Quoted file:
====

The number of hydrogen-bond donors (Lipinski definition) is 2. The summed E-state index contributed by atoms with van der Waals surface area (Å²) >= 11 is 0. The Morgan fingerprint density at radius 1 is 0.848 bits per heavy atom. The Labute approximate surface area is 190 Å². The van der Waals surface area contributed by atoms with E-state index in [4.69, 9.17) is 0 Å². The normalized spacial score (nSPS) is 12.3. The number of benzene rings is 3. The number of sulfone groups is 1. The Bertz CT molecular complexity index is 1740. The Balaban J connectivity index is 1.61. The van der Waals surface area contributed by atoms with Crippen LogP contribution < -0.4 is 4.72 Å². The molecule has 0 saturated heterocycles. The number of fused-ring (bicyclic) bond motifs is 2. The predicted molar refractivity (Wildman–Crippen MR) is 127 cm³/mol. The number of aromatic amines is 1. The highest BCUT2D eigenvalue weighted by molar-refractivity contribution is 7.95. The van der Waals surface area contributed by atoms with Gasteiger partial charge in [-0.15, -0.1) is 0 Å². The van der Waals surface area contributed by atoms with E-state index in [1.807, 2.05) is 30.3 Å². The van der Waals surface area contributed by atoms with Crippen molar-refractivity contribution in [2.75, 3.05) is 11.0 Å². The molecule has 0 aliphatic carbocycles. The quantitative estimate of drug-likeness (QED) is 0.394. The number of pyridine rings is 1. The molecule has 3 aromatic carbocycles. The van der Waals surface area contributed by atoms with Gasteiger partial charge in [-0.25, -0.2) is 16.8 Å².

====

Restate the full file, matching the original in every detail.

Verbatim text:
The number of hydrogen-bond donors (Lipinski definition) is 2. The summed E-state index contributed by atoms with van der Waals surface area (Å²) >= 11 is 0. The Morgan fingerprint density at radius 1 is 0.848 bits per heavy atom. The Labute approximate surface area is 190 Å². The van der Waals surface area contributed by atoms with E-state index in [4.69, 9.17) is 0 Å². The normalized spacial score (nSPS) is 12.3. The number of benzene rings is 3. The number of sulfone groups is 1. The Bertz CT molecular complexity index is 1740. The Balaban J connectivity index is 1.61. The van der Waals surface area contributed by atoms with Crippen LogP contribution < -0.4 is 4.72 Å². The molecule has 0 saturated heterocycles. The number of fused-ring (bicyclic) bond motifs is 2. The predicted molar refractivity (Wildman–Crippen MR) is 127 cm³/mol. The number of aromatic amines is 1. The highest BCUT2D eigenvalue weighted by molar-refractivity contribution is 7.95. The van der Waals surface area contributed by atoms with Gasteiger partial charge in [-0.15, -0.1) is 0 Å². The van der Waals surface area contributed by atoms with E-state index in [1.807, 2.05) is 30.3 Å². The van der Waals surface area contributed by atoms with Crippen molar-refractivity contribution in [2.75, 3.05) is 11.0 Å². The molecule has 0 aliphatic carbocycles. The quantitative estimate of drug-likeness (QED) is 0.394. The number of pyridine rings is 1. The molecule has 3 aromatic carbocycles. The van der Waals surface area contributed by atoms with Gasteiger partial charge in [-0.25, -0.2) is 16.8 Å².